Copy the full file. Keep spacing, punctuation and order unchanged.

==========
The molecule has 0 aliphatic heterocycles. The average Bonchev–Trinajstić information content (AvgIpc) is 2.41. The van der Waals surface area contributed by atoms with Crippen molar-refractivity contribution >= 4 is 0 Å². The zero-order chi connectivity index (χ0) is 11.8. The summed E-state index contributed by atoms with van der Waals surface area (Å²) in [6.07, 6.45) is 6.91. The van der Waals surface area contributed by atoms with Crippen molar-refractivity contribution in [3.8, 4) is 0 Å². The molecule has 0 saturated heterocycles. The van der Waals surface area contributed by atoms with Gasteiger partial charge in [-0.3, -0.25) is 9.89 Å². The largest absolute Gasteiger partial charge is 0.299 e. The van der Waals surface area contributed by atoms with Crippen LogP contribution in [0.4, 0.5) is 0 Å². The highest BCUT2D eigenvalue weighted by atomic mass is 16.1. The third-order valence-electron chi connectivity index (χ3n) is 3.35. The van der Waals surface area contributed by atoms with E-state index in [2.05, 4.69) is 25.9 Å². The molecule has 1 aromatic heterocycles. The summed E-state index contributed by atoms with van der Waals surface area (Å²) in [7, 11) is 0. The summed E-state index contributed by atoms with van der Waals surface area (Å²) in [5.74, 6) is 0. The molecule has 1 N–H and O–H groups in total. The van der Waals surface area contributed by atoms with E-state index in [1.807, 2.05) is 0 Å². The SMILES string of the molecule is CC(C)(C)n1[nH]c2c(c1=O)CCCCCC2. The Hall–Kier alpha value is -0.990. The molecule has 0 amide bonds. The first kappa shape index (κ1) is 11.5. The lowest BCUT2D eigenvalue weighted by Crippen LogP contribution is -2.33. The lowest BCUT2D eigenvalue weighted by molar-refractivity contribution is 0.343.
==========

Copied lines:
The molecule has 0 aliphatic heterocycles. The average Bonchev–Trinajstić information content (AvgIpc) is 2.41. The van der Waals surface area contributed by atoms with Crippen molar-refractivity contribution >= 4 is 0 Å². The zero-order chi connectivity index (χ0) is 11.8. The summed E-state index contributed by atoms with van der Waals surface area (Å²) in [6.07, 6.45) is 6.91. The van der Waals surface area contributed by atoms with Crippen molar-refractivity contribution in [3.8, 4) is 0 Å². The molecule has 0 saturated heterocycles. The van der Waals surface area contributed by atoms with Gasteiger partial charge in [-0.3, -0.25) is 9.89 Å². The largest absolute Gasteiger partial charge is 0.299 e. The van der Waals surface area contributed by atoms with Crippen LogP contribution in [0.4, 0.5) is 0 Å². The highest BCUT2D eigenvalue weighted by atomic mass is 16.1. The third-order valence-electron chi connectivity index (χ3n) is 3.35. The van der Waals surface area contributed by atoms with E-state index in [2.05, 4.69) is 25.9 Å². The molecule has 1 aromatic heterocycles. The summed E-state index contributed by atoms with van der Waals surface area (Å²) in [7, 11) is 0. The summed E-state index contributed by atoms with van der Waals surface area (Å²) in [5.74, 6) is 0. The molecule has 1 N–H and O–H groups in total. The van der Waals surface area contributed by atoms with E-state index in [1.807, 2.05) is 0 Å². The SMILES string of the molecule is CC(C)(C)n1[nH]c2c(c1=O)CCCCCC2. The Hall–Kier alpha value is -0.990. The molecule has 0 amide bonds. The first kappa shape index (κ1) is 11.5. The lowest BCUT2D eigenvalue weighted by Crippen LogP contribution is -2.33. The lowest BCUT2D eigenvalue weighted by molar-refractivity contribution is 0.343.